Since Bankart’s Central Authorization System must be up and running 24/7, it is hosted on HPE NonStop servers in a dual site configuration working in active-active mode. Between those two servers, data is replicated with Oracle GoldenGate©. Furthermore, some data is being replicated to back office systems running on Windows servers. Both authorization servers are connected to our POS network, ATM network, and web interfaces for online transactions, all of which are routed to the banks we serve, other processing centers, and interchanges. To manage all of this, we have to maintain various databases, files, and logs with card holder data.
Throughout this network, there are several files and databases that contain cardholder data which needs to be protected from both external threats and accidental exposure to unauthorized insiders.
Bankart already employed Volume Level Encryption to protect cardholder data, however VLE is only useful when physical hard drives leave our premises. If a malicious actor infiltrates the system undetected, then the data is still left in the clear and vulnerable. An additional level of protection was required to secure the data in the event of a breach.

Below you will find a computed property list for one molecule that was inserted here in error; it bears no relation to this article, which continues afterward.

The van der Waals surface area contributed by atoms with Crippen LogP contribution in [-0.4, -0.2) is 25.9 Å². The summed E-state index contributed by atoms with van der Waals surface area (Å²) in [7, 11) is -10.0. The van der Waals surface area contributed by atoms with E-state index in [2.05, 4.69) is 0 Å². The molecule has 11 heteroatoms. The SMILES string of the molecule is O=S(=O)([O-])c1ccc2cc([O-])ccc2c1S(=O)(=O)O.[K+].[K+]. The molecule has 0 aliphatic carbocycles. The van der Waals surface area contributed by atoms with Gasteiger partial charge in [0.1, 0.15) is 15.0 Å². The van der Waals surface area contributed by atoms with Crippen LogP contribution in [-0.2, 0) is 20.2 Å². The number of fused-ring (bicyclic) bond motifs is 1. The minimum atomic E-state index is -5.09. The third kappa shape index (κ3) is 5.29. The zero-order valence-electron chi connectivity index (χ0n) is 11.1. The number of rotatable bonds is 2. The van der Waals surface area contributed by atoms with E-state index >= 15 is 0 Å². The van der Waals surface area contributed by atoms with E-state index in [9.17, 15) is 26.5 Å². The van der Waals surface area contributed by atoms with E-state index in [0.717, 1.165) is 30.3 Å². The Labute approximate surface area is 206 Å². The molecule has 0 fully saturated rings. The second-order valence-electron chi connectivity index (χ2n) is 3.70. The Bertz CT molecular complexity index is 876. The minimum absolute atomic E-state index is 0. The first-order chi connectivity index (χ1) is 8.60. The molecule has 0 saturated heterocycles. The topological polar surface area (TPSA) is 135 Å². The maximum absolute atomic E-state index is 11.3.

Given our complex network configuration and the high level of service our customers expect, we had very high standards for the solution that would protect the cardholder data we manage:
High Availability – able to integrate on a live system with zero down-time and available 24/7
Highly Configurable – compatible with a diverse system on a file and record level
Ease of integration – little or no changes to applications or source code
Scalability – should be possible to extend the solution to other systems within the company
PCI and GDPR compliance – cardholder data must be rendered unreadable wherever it is stored
The comforte advantage
Bankart chose SecurDPS from comforte because it fulfilled all of the above requirements and more. It was easy to implement in our complex IT environment without changes to source code or down time, it properly secured cardholder data in accordance with PCI and GDPR requirements, and it is a scalable, enterprisewide solution that can later be expanded to other systems in the company. Additionally, SecurDPS enabled us to be more cost effective by omitting volume level encryption.
How tokenization works